The value of getting the best fit can never be overemphasized in a running shoe. It is the biggest key in having a comfortable ride.
A runner is almost guaranteed of trouble, even a few strides into a run if the fit is nowhere near perfect. An ill-fitting shoe spells pain, regardless of distance or speed.
If a shoe is too wide, a twisted ankle, black toes during descent, and pain are almost guaranteed. If a shoe is too limited, there can be no question that blisters, hot spots, or irritations are bound to happen.
The price tag or the logo has no bearing when it comes to fitting. Runners are advised to try on the shoe without bias towards a certain brand as any manufacturer can deliver the best fit for a specific individual.
What should be the right fit?
The most comfortable fit hugs the foot in all the right place with decent flexibility for natural movement. It should be snug in the heel and midfoot without being overbearing and with enough room in the toe box for the toes to splay.
The toes should be able to do the “piano” movement without restriction while the entire frame has adequate space, support, and security.
Is shoe width true across all brands?
Shoe width is typically true, but not all the time. A size 7 could vary from one brand to another. In some cases, even the same brands featuring different lines of shoes, but with the same size number, could even vary in fit.
How do you know if you need a narrow running shoe?
When you feel like moving all over the place or when the run is quite sloppy, a narrow shoe should be greatly considered. Getting blisters from unstable movement in the heel and forefoot are also indications of a fit that needs to be more snug all over.
When you feel like you have used up every lacing technique possible and the shoe still moves like it has a life of its own, then it is a clear sign that a slimmer version of what you are wearing is required.
What is a narrow shoe?
A narrow shoe is constructed on the same last as the standard model. The difference lies in the 10 millimeters of lesser space in the upper. This difference in space creates a more glove-like fit and helps prevent unnecessary movements.
The difference may not look or sound that much, but the effect is very substantial as it can free the runner from pain, instability, and even injury.
If the midfoot and heel sections have adequate security, a more streamlined upper should do the trick in a fit that is a bit lopsided.
Is there an extra slim shoe?
Yes, there is. In an extra slim shoe, the last itself is 20mm narrower than the one used in a standard version. Together with the reduced space in the upper, the shoe should wrap the foot comprehensively.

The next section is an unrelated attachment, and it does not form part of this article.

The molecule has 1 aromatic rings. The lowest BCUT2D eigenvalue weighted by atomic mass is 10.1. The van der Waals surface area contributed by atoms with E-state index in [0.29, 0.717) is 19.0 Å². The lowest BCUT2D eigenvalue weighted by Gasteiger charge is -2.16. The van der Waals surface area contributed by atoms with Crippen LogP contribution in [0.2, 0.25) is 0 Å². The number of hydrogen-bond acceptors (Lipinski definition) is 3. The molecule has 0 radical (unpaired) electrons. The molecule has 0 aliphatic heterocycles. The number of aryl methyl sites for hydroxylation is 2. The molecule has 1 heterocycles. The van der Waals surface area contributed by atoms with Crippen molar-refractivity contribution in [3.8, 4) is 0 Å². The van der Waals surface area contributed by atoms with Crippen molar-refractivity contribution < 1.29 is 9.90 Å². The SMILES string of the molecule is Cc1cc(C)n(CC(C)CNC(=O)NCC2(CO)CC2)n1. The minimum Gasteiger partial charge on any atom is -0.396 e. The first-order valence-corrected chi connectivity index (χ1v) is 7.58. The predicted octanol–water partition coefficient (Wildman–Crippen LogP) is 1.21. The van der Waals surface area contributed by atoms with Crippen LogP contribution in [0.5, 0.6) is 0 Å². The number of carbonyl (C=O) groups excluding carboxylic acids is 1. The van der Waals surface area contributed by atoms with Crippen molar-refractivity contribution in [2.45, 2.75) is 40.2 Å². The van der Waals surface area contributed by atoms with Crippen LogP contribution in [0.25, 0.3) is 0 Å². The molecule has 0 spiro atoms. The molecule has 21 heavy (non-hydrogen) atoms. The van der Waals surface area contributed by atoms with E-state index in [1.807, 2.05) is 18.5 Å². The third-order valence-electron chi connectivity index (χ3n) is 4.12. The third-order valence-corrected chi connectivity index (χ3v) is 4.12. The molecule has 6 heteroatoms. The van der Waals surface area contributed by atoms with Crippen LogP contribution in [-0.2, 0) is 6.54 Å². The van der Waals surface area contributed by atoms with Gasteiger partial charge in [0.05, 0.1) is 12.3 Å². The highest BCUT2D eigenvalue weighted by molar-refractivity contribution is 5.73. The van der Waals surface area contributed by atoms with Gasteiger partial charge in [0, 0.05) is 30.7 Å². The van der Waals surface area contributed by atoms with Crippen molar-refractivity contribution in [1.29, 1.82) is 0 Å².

If the heel and midfoot sections move freely, an extra slim frame should be really considered.
Are narrow shoes common?
Slightly slimmer shoes are not as common as a wide version. But, before you cry in desperation, there are still more than enough brands that continue to produce the narrow option.
The number of options coming from different producers also enable you to extend your choices. Getting the right fit should not limit you to one brand because of the numerous alternatives available.
How do I make sure that it is not too tight for me?
When checking out for running shoes, try to go in the afternoon when your feet have swollen from standing, walking or working. It will give you a gauge in looking for the best fit.
Try bringing your own socks for running. You can put these socks on to get a good feel about the shoe’s fit.
When you are wearing your socks and your feet have widened to a certain degree, you should be able to have a very good idea that the right fit is there for the taking.
Finally, with slender fit, the rule of thumb is still to be followed. There should be half an inch between your toes and the end of the forefoot.
Get what you need
Slimmed down versions of standard shoes are relatively abundant. There are shoes that can accommodate the needs of different types of runners.
Narrow shoes are available for those who want lightweight trainers, a stable, or a more cushioned and supportive shoe.
There are also road and trail versions of this kind of shoe. Regardless of where the runner intends to run, the options are available where a narrow running shoe is badly-needed.